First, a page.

Surveying a swiftly shifting energy landscape in 2014, Engie, one of the world’s largest energy companies, made a dramatic decision. The nearly 200-year-old company with annual revenue of €67 billion was a major global producer and supplier of energy and owned the largest natural gas pipeline in Europe, but the French company’s leadership saw a bellwether in the sharp drop in fossil fuel costs. This led to what the company calls a “strategic epiphany.” It would rapidly shift the company’s focus toward renewable energy in both Europe and growing areas like India and China while reducing future exploration in fossil fuels.
In 2016, Isabelle Kocher became CEO of Engie and pushed forward the company’s new strategic plans, centered on the idea that the future of energy will be “decentralized, decarbonized, and digitized.” At an event hosted by Stanford Graduate School of Business’s Sustainable Energy Initiative (and detailed in this case study in more depth), Kocher outlined the three guideposts for carrying out Engie’s epiphany, how she views the future of energy, and what it takes to steer a dramatically new course in a large, multinational company.
A Strategic Shift Guided by Three Rules
Kocher says the company developed three guidelines to determine how to allocate its resources for this strategic transformation, especially in the developing world.
- Complete dedication to the energy revolution. The company, Kocher says, will not launch any new oil or coal projects, and intends to dispose of €15 billion in assets in order to reinvest the cash into projects that promote its low-carbon, distributed-energy vision. “When we started one year ago, 81% of our activities were dedicated to global energy efficiency and distributed energy,” Kocher says. By 2018, the company plans to push that number to 90%.
- Work on different time horizons. “We come from a world where the technologies were extremely stable, with no real change for 30 years,” Kocher says. “Now we are in an environment with new evolutions, new technologies, new solutions.” With more potential breakthroughs still in the development stage, Kocher says the company is expanding its strategic timelines, planning for long-term growth on top of short-term returns. In fact, the company plans to invest €1.5 billion on digital and new technologies related to energy. “You have seen the huge progress made by renewable technologies like solar, which is the most spectacular case. But it is just the beginning.”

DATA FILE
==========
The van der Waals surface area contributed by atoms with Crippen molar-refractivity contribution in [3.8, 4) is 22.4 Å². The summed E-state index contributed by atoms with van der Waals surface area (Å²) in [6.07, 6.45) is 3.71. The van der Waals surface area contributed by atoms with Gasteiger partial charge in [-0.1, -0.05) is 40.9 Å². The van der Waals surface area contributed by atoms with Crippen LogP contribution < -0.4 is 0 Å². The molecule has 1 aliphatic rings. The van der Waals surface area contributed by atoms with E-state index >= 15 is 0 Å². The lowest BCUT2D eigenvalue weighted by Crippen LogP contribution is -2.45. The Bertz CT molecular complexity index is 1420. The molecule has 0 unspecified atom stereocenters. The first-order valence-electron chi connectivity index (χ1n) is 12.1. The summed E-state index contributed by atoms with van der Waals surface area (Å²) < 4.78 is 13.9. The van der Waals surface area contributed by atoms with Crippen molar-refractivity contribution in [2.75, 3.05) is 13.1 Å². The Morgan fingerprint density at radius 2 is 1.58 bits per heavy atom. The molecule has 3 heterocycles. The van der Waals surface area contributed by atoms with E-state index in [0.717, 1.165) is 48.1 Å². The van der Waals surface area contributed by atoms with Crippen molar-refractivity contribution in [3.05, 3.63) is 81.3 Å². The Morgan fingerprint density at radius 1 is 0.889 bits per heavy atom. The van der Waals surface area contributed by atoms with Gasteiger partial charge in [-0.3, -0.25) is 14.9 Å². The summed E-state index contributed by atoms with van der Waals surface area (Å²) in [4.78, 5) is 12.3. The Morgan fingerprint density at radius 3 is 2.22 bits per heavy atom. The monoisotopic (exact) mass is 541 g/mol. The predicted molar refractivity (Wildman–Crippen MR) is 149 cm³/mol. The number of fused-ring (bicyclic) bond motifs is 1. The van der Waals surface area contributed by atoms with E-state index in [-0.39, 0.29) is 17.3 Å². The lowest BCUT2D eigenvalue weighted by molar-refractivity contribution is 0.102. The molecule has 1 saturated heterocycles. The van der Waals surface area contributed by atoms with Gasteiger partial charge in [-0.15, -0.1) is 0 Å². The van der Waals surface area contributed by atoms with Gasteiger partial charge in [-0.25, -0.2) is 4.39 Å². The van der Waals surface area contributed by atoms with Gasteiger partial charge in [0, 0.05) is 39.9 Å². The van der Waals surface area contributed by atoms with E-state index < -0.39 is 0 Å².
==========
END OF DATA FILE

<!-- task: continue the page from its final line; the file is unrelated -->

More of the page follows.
- Change your culture. “In a decentralized world, we can’t run the company from the top,” Kocher says. The organizational shift involves being less hierarchical, where decisions are made upstream and implemented downstream, and more focused on finding solutions in direct contact with its customers and clients across government and industry. “We have triggered a deep internal transformation program to address cultural change, behaviors, innovation, results orientation, and I’d say connectivity,” Kocher says. “The first duty of our team is not to do what the boss says. It’s to be extremely connected to the plants, the stakeholders.”
Never Too Big to Disrupt
Think disruption is the sole province of startups and VC firms? Kocher says that, especially in the energy industry, that doesn’t have to be the case. “At Engie, we have decided to play a role in this movement and to behave as disruptors,” she says. “Big groups can also behave as disruptors. And I would say that one of the most efficient ways to really disrupt is through scale effect.”
She says that a company like Engie can afford to think and invest long term. “I met a lot of VC firms that say, ‘We started to work on the energy side a few years go. In fact, it is more painful and takes longer than we initially realized.’ But a big organization like Engie has the means to make this energy revolution more rapid and more massive.”
An Energy Revolution, One Way or Another
Questions around major geopolitical energy concerns — such as the withdrawal by the U.S. from the Paris Climate Agreement — may ultimately be less consequential than other inexorable forces. In the developing world, Kocher says, an appetite for energy independence is driving demand for renewable and decentralized energy solutions.
“The people that have the most to gain through this energy revolution are emerging countries,” she says. “They face extremely rapidly growing demand on energy, and they are obliged to serve this need with imported fuels. So it’s a question of independence and access to energy, which is a major issue. More than one billion people have no access to energy in the world. And without energy you have nothing — no health, no education. For the first time, we see ways to fuel this fundamental need in a sustainable way.”
Fuel for Change
One year into Engie’s strategic overhaul, Kocher admits it’s been a rocky ride. “It was a painful year, because it’s not easy to transform a big organization,” she says. “But everything we dreamed is possible.”
Among the valuable insights she’s gained from the process is the importance of a strong vision to carry people through big changes: “Sometimes I have conversations with my colleagues who say this transformation is impossible to avoid. I say, ‘That’s not the point. It’s not that it’s impossible to avoid — it’s something fantastic!’ The lesson I learned is that if you share a vision that is aspirational for people, they will bring extraordinary energy and courage to fuel it.”